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Doug DeMuro Gives The Lowdown On The Ferrari California T

There’ve been endless discussions on the California of the 21st century. Has Ferrari sold out? Are its designers at fault? What about the glitchy Uconnect-based infotainment system and the cheap plastics used for the buttons? The truth of the matter is, it’s no wonder the California is the subject of so much criticism.
Ferrari California T review by DougDemuro 11 photos
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When all is said and done, the California was prone to flop from square one. Word has it the California started life as a study for a new Maserati, but the House of the Trident couldn’t put such a vehicle into production due to the resulting expense. So what did Fiat do? Put a Ferrari badge and call it a day.

Other than this, the California is also lacking in terms of being a car. We’re accustomed to Italian thoroughbred cars having a bit more bad points than good ones, but the California? This fellow abuses that ratio like there’s no tomorrow. I mean, even the stacked exhaust outlets are fakes. The name is another sensible topic, with many enthusiasts asking themselves how could the Italian company apply this handle to a car that can’t hold a candle to the Spyder California of the late '50s. Regardless of reason, Ferrari did.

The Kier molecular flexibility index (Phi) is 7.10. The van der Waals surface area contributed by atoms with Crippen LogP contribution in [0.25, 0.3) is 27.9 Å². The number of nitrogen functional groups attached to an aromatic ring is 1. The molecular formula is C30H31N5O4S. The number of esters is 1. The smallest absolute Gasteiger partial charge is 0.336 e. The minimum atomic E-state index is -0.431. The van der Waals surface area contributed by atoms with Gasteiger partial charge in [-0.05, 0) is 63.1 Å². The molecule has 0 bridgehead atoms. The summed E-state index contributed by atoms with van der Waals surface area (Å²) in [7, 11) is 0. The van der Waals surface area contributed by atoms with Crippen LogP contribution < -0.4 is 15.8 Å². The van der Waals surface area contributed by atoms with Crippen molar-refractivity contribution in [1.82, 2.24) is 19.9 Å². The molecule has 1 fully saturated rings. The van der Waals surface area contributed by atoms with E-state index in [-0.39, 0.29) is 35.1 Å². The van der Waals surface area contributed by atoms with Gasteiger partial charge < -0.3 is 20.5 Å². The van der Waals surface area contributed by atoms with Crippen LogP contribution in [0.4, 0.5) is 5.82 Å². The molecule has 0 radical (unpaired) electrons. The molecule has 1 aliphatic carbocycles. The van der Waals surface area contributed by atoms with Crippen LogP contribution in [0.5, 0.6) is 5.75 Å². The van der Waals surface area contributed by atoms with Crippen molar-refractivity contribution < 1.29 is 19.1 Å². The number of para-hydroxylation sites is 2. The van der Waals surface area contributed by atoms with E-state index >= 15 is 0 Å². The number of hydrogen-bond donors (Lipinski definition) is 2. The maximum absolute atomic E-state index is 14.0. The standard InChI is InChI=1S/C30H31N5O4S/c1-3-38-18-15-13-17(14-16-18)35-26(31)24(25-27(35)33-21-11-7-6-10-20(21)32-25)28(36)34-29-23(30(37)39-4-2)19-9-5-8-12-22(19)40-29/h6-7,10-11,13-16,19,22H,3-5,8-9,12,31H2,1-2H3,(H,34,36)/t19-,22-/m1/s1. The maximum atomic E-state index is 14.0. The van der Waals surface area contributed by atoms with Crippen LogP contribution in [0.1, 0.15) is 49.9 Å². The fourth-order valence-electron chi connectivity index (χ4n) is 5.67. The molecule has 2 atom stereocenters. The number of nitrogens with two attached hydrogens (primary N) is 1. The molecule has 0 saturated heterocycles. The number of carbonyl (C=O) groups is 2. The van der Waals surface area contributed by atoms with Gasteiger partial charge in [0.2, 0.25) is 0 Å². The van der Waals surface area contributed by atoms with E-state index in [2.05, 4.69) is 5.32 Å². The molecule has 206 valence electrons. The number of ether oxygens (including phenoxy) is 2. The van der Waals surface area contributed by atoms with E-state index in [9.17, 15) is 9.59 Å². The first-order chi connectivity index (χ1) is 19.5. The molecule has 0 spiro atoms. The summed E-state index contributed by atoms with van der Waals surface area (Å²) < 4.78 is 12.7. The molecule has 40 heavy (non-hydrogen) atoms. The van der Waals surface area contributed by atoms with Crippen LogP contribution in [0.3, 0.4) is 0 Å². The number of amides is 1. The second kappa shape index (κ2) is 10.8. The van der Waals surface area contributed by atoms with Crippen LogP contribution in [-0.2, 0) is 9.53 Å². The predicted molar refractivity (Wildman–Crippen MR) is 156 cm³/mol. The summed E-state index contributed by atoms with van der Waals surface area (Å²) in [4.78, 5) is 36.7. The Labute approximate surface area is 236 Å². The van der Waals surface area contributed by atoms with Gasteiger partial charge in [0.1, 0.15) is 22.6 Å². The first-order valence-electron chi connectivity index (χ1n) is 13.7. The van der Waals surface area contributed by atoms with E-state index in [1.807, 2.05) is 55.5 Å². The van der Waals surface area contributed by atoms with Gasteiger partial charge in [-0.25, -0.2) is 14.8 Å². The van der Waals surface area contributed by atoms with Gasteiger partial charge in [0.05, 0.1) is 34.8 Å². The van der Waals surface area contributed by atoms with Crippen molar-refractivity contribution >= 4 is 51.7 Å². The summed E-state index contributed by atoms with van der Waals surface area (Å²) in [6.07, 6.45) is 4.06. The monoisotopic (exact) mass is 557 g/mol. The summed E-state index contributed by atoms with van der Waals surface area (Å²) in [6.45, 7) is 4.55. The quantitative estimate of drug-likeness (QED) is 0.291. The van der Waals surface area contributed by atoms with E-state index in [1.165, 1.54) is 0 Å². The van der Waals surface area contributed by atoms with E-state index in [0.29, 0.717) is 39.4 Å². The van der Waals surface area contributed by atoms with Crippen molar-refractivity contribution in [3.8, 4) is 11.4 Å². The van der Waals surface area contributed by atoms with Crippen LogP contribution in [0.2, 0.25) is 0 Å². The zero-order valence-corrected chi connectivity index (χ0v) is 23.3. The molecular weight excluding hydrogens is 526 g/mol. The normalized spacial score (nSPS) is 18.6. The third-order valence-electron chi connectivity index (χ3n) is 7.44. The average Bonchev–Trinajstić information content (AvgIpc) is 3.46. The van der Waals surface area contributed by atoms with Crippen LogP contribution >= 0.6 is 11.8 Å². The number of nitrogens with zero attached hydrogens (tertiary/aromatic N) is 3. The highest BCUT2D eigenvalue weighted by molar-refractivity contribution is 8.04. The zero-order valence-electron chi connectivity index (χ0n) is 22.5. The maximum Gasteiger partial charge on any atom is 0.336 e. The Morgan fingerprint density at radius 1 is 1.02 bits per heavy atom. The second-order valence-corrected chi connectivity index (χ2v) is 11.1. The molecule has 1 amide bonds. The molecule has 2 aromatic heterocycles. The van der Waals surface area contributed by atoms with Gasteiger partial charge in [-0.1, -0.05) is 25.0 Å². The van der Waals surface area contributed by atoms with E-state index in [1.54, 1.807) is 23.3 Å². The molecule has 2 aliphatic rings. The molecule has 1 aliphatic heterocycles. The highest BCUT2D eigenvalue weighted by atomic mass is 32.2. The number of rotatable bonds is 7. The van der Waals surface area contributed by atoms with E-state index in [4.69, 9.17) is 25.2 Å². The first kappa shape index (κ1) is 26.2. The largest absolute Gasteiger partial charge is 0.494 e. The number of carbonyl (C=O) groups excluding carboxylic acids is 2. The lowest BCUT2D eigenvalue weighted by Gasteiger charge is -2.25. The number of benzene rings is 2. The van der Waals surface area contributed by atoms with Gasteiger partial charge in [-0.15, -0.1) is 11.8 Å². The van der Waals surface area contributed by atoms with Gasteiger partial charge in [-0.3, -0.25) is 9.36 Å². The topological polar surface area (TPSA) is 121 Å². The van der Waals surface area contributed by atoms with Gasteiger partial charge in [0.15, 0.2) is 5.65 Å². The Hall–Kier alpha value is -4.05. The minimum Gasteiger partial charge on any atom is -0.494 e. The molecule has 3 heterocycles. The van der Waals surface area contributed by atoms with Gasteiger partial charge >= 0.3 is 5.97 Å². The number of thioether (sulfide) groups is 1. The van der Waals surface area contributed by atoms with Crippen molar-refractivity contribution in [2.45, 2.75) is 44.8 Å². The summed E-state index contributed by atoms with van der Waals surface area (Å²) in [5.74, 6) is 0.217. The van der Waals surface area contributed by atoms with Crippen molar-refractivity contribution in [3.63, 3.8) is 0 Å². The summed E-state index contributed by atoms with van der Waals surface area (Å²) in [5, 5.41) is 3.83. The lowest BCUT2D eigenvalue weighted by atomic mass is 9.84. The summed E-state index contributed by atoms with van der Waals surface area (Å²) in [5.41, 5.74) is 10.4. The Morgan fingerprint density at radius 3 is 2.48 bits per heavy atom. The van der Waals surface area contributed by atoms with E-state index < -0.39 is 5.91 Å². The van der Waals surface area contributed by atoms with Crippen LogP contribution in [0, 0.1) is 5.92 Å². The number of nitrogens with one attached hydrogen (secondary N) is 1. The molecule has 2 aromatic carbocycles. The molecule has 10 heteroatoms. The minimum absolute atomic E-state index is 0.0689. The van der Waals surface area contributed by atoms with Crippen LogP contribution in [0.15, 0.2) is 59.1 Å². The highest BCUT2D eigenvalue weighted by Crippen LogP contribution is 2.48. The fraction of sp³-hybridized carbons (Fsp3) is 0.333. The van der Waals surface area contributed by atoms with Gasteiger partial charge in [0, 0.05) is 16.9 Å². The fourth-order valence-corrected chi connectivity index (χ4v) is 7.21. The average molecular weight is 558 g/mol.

But then the California T came along, and Ferrari addressed a lot of drawbacks, turning the 2+2er into a superior product. Doug DeMuro hits the nail on the head in his review of the hard top convertible, and suffice to say, adding the “T” made the Cali the car it was supposed to be from the start.

Be that as it may, Ferrari could’ve done better. It’s not that I have a thing for hating the California, but not even the Fiat Chrysler head honcho is sure that it’s worthy of its badge. Here’s the tell-tale quote from Sergio Marchionne:

“The car I’ve had the most difficulty [to evaluate] is the California. I bought two of them - I bought the first one and I liked the car very much but it’s the one car that, from an identity standpoint, has the hardest time of seeing itself as a full-blown Ferrari.” Marchionne doesn’t always say the wisest of things, but on this occasion, my opinion is that his appraisal is sound enough.

And so, whose side do you take on this matter: Doug's or Sergio's?

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